Sunday, December 25, 2005

John Gibson and Bill O'Reilly doth protest too much on the 'War on Christmas'

Justice Robert H. Jackson's warning is offered as a backdrop for this post:

The day that this country ceases to be free for irreligion it will cease to be free for religion - except for the sect that can win political power.
Religion, being a very personal thing in our society, can often be a sensitive topic to comment on. That being said, the reader is forewarned that this post will utilize logic in making its public policy argument in support of the Constitution's Establishment Clause.

As a result, the post may question fundamental tenants of a religion, and by indirection some readers' belief. This is done only in the spirit of advancing the separation and ultimately the protection of both church and state.

The argument here is for coexistence and mutual respect of two foundations of our society rather than a commingling, and a dilution of each.

All readers, religous or not, are welcome to comment and argue against the case as long as it is done so within the rules of logic and in the spirit of advancing the debate over government (not private) policy.

John Gibson was recently on C-SPAN's BooK TV discussing his book, 'The War on Christmas: How the Liberal Plot to Ban the Sacred Christian Holiday is Worse Than You Thought'. (ed. The show is scheduled to be re-aired today, December 25th, at 4:00 PM Eastern)

Bill O'Reilly has also dedicated a lot of time on his show to this topic.

Gibson's and O'Reilly's 'sky is falling' antics are a bit over done; at least as it relates to government sponsored religous observations and particularly as it applies to public schools.

A case can even be made that to protect Christmas, or any religous faith, those that believe in it must zealously keep it in the private realm of our society and out of government sponsored public education...To be clear, religous faith is religous-based practices of Christmas as opposed to the study of Christmas and religion as a humanitarian or cultural study. (Update: Eugene Robinson argues against using faith to a scientific end in 'A Design That's Anti-Faith'.)

That's not to say that individuals shouldn't be informed by their beliefs, religous or not, in their public and/or private lives. And the humanitarian and charitable works that many contribute to our society when informed by their respective religion is also acknowledged and lauded.

But logic forms the foundation of our public (government sponsored) education system; particularly in the sciences. That same system of logic will defend itself when 'assaulted' (using the 'war' terminology of Messers Gibson and O'Reilly) by faith-based beliefs that seek to undermine the very system of logic-based education that serves us all.

A case in point is the recent Federal decision on teaching Intelligent Design in the Dover public school system. The case logically settled that Intelligent Design was nothing more than religion-sponsored Creationism.

There's a very good reason why religons are characterized as 'faith-based' beliefs. Were they to be 'logic-based' beliefs they would be described as such. As a matter of public policy, our governmental institutions should be logic-based not faith-based.

It should go without saying that faith-based beliefs ask the believer to believe something on 'faith'. Logic-based beliefs...well you get the picture.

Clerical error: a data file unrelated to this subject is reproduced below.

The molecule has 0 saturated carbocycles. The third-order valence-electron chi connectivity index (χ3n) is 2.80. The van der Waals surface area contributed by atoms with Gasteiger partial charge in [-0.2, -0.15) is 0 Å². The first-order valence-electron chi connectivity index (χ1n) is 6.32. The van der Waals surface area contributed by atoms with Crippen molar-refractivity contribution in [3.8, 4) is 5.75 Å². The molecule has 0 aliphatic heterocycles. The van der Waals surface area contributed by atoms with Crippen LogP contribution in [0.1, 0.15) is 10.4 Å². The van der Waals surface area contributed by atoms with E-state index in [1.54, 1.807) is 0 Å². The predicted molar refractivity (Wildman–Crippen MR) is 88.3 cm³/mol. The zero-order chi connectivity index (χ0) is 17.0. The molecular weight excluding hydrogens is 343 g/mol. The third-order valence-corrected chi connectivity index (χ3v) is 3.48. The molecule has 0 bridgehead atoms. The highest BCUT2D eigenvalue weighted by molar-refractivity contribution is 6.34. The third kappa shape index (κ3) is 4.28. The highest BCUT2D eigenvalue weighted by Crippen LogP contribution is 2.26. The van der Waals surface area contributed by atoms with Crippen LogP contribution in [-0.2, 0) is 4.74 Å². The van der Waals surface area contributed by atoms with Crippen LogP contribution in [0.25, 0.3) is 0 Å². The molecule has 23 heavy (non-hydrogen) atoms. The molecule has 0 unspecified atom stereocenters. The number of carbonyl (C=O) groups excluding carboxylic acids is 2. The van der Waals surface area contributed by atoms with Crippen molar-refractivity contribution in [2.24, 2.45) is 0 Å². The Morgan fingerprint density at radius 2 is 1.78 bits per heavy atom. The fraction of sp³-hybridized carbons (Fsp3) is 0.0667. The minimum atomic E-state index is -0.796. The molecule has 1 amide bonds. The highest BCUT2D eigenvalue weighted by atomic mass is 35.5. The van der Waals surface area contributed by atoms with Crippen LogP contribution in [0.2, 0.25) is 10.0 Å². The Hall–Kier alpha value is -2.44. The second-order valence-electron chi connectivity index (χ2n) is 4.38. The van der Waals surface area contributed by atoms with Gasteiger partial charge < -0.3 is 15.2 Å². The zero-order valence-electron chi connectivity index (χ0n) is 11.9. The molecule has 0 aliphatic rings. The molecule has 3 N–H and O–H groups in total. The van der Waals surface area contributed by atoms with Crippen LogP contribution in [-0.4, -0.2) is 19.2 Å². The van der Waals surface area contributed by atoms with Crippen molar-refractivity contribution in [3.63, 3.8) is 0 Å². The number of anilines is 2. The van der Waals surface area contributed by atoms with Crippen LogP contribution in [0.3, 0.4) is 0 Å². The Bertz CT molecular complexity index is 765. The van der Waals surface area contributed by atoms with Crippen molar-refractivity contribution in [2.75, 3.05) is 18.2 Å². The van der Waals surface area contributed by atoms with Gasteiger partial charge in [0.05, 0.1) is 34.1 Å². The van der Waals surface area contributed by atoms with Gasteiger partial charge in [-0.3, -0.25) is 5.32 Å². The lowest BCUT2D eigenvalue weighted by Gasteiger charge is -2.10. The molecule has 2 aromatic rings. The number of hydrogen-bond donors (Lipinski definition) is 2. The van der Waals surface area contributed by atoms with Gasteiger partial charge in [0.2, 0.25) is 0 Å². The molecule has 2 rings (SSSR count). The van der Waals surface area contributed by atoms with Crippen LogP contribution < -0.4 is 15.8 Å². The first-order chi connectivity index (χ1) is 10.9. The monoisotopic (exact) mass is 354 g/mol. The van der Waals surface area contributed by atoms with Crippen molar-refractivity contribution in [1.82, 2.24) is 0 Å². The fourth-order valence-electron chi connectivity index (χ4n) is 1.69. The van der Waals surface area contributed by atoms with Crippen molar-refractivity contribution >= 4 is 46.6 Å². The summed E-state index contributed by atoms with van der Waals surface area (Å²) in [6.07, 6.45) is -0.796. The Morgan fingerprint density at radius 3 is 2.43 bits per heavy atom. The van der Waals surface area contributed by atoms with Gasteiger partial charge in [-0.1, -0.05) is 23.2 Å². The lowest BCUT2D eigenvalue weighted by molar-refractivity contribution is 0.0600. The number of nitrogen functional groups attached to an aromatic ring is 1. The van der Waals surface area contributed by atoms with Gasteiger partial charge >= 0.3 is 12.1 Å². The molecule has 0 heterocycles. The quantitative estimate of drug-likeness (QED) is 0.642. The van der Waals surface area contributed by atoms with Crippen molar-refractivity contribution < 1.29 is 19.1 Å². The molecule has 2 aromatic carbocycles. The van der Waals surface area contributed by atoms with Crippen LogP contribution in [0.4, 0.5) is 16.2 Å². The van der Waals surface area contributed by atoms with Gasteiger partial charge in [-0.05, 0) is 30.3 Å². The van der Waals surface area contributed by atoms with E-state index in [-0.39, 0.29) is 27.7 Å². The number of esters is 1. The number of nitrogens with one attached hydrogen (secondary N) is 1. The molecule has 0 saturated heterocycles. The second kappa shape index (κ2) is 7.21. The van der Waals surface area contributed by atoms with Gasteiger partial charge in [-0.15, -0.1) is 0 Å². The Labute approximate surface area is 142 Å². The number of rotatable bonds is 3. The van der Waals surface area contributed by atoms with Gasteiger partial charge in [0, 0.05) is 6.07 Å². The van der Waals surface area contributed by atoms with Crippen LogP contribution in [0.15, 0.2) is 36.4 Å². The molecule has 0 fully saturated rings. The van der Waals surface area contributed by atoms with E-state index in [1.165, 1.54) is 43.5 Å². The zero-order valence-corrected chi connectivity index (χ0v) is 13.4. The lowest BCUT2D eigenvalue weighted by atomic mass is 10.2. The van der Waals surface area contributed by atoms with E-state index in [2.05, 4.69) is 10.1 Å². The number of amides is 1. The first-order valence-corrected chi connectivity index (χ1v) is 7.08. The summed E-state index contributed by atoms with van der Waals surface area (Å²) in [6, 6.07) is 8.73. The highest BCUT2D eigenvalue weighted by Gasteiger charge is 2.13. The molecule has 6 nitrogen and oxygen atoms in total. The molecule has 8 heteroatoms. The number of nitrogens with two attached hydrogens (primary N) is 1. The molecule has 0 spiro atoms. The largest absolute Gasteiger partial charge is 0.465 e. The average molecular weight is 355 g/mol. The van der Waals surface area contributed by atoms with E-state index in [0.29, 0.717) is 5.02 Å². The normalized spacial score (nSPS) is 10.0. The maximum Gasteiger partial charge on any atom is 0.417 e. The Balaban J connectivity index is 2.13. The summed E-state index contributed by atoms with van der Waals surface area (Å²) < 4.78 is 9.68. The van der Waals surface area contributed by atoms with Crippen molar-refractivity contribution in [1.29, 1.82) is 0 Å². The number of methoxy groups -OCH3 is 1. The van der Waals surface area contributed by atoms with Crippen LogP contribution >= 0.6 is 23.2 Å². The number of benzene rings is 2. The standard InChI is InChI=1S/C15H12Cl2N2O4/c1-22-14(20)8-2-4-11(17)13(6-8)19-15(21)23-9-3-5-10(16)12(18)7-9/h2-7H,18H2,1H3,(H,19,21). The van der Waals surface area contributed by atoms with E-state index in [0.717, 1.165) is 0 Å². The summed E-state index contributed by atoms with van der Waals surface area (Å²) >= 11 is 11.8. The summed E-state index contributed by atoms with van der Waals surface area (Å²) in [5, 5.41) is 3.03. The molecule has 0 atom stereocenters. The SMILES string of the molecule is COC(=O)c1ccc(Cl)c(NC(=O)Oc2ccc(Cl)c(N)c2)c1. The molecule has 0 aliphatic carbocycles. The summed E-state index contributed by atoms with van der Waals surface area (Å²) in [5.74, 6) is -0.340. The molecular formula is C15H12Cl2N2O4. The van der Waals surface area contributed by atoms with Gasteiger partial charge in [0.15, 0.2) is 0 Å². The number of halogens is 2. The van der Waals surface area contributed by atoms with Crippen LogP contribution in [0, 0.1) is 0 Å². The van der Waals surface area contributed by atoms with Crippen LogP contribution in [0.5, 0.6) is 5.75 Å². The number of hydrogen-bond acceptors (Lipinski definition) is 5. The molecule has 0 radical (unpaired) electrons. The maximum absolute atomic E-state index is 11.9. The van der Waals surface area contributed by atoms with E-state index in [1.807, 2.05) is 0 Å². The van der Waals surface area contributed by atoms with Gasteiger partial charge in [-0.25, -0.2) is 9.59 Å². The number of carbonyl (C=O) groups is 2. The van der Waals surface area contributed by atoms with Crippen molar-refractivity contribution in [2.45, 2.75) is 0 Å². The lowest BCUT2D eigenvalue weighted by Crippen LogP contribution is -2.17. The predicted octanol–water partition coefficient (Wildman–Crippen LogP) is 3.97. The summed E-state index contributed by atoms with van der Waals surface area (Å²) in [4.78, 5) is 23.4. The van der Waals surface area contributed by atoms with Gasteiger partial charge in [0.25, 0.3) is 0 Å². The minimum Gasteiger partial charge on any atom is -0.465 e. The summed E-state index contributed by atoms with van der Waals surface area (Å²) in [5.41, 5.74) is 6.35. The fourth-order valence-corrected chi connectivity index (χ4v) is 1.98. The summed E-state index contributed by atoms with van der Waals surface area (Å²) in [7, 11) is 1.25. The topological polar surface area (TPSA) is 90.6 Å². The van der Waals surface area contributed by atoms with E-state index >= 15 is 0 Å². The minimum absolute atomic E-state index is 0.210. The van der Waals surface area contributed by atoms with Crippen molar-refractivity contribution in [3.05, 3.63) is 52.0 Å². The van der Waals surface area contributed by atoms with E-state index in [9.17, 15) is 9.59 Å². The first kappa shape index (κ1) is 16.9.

Individuals like Gibson and O'Reilly that spout off righteous indignation and claim a 'War on Christmas' by those that seek a clear separation of religion from public education should be careful what they ask for. As shown in Dover, faith-based beliefs don't fair well in logic-based systems.

An insistance that 'Christmas' be allowed to commingle with a logic-based education system opens it's foundational tenants to being questioned by the very logic-based system from which many seek to commingle with.

Public school teachers are not trained or equipped to address logic-based and legitimate questions from children on the 'Holy Trinity' or the virgin-birth of Jesus.

Many devout religous individuals would even argue that they would want a public school teacher to be the very last person to address those 'faith-based' questions. Keep in mind that teachers probably spend more time with our children than ministers and parents combined.

This alone argues for keeping government-sponsored religous practices (Christmas, Hanukkah, etc.) out of public schools. To do otherwise, would stifle the natural, logic-based curiosity of our children that would question a religous practice (decorations, pageant and the like).

Who would advocate a 'no critical' or 'no questioning' of religion public school policy? This would be an anti-education policy at its core.

Thus to protect religion from the natural, logic-based questioning of publicly educated children it must be kept away from an instititution that has curiosity and questioning at its very foundation.

Moreover, curiosity and questioning that for some can't be satisfied in the logic-based institution of our public schools can find their 'answers' in the faith-based institutions which are fully protected by the First Amendment of our shared Constitution.

Religons are not only offerred coexistence, but outright protection from believing and non-believing citizens that make up the government. In return, government has every right to ask for a clear, unambigous separation of church and state.

Gibson and O'Reilly can't have it both invitation to bring religion into public schools and then a 'hands-off' policy when it comes to questioning the 'invited guest' by the established rules of the public school system that would serve as host.


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